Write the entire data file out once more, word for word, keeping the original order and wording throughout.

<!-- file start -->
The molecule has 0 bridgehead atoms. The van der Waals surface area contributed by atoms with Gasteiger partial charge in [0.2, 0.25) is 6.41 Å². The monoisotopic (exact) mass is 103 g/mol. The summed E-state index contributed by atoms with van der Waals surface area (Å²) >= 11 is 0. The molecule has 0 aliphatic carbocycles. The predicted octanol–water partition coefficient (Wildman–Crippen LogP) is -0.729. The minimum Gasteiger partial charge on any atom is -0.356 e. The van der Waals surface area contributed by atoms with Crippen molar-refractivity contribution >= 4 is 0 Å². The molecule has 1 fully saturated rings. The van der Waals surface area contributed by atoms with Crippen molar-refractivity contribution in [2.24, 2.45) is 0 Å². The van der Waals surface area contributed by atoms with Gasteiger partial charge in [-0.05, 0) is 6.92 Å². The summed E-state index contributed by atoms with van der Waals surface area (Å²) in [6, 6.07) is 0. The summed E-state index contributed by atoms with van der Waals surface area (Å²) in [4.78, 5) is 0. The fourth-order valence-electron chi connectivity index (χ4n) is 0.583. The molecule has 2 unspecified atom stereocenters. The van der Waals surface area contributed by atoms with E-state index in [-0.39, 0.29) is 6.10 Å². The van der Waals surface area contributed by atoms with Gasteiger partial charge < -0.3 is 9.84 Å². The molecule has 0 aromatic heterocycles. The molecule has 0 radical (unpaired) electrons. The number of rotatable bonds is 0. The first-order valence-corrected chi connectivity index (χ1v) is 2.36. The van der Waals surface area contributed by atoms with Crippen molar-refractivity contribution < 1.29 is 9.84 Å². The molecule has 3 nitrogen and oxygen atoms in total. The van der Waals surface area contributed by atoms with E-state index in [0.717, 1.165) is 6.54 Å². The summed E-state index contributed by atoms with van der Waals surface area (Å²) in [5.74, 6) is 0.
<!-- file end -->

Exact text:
The molecule has 0 bridgehead atoms. The van der Waals surface area contributed by atoms with Gasteiger partial charge in [0.2, 0.25) is 6.41 Å². The monoisotopic (exact) mass is 103 g/mol. The summed E-state index contributed by atoms with van der Waals surface area (Å²) >= 11 is 0. The molecule has 0 aliphatic carbocycles. The predicted octanol–water partition coefficient (Wildman–Crippen LogP) is -0.729. The minimum Gasteiger partial charge on any atom is -0.356 e. The van der Waals surface area contributed by atoms with Crippen molar-refractivity contribution >= 4 is 0 Å². The molecule has 1 fully saturated rings. The van der Waals surface area contributed by atoms with Crippen molar-refractivity contribution in [2.24, 2.45) is 0 Å². The van der Waals surface area contributed by atoms with Gasteiger partial charge in [-0.05, 0) is 6.92 Å². The summed E-state index contributed by atoms with van der Waals surface area (Å²) in [6, 6.07) is 0. The summed E-state index contributed by atoms with van der Waals surface area (Å²) in [4.78, 5) is 0. The fourth-order valence-electron chi connectivity index (χ4n) is 0.583. The molecule has 2 unspecified atom stereocenters. The van der Waals surface area contributed by atoms with E-state index in [-0.39, 0.29) is 6.10 Å². The van der Waals surface area contributed by atoms with Gasteiger partial charge < -0.3 is 9.84 Å². The molecule has 0 aromatic heterocycles. The molecule has 0 radical (unpaired) electrons. The number of rotatable bonds is 0. The first-order valence-corrected chi connectivity index (χ1v) is 2.36. The van der Waals surface area contributed by atoms with Crippen molar-refractivity contribution < 1.29 is 9.84 Å². The molecule has 3 nitrogen and oxygen atoms in total. The van der Waals surface area contributed by atoms with E-state index in [0.717, 1.165) is 6.54 Å². The summed E-state index contributed by atoms with van der Waals surface area (Å²) in [5.74, 6) is 0.